Ankylosing spondylitis is a form of painful, ongoing joint inflammation (chronic inflammatory arthritis) that primarily affects the spine. Early symptoms of ankylosing spondylitis typically begin between the ages of 15 and 30. Most commonly, affected individuals first experience chronic back pain and stiffness. This pain worsens with rest or inactivity, and tends to be relieved with physical activity or exercise.
Pain in ankylosing spondylitis results from inflammation of the joints between the pelvic bones (the ilia) and the base of the spine (the sacrum). These joints are called sacroiliac joints, and inflammation of these joints is known as sacroiliitis. The inflammation gradually spreads to the joints between the vertebrae, eventually involving the whole spine, causing a condition called spondylitis. Over time, back movement gradually becomes limited as the bones of the spine (vertebrae) fuse together. This progressive bony fusion is called ankylosis. These fused bones are prone to fracture.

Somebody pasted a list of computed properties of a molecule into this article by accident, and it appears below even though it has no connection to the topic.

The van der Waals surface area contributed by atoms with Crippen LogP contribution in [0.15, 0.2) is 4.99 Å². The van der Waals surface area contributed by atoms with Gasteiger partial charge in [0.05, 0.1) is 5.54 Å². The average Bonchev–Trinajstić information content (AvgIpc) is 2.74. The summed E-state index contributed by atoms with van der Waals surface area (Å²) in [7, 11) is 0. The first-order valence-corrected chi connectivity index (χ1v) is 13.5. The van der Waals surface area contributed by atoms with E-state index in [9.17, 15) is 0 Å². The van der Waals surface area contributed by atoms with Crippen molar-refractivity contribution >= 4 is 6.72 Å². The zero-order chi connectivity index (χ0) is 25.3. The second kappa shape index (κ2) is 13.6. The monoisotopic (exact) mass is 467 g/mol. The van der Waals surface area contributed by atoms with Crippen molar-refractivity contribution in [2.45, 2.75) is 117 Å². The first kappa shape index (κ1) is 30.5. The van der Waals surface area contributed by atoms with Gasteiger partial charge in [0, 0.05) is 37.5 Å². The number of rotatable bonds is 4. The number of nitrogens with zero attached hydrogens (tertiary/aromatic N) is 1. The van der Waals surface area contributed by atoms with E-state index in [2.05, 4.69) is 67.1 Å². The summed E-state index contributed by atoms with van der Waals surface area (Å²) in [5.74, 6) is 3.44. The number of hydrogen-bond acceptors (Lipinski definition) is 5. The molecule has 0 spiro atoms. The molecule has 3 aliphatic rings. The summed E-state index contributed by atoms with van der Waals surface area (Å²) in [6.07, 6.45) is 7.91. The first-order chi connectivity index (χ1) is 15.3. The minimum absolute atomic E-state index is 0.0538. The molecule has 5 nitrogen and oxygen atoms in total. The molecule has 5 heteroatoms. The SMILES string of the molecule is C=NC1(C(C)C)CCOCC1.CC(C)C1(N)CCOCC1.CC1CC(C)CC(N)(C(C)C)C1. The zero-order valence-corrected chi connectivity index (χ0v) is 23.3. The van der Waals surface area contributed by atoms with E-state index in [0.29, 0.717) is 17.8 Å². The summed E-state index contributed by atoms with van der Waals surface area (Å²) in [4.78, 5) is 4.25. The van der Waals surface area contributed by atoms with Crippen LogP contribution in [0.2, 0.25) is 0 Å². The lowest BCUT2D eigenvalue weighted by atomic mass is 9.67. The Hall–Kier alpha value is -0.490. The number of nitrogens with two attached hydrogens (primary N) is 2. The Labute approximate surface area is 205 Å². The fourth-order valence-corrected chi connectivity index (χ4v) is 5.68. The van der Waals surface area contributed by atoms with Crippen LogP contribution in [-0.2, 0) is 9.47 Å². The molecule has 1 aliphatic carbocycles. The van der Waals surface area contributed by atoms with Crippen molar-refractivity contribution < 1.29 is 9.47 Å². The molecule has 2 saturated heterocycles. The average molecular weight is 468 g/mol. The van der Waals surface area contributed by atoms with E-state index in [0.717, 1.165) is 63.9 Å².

Ankylosing spondylitis can involve other joints as well, including the shoulders, hips, and, less often, the knees. As the disease progresses, it can affect the joints between the spine and ribs, restricting movement of the chest and making it difficult to breathe deeply.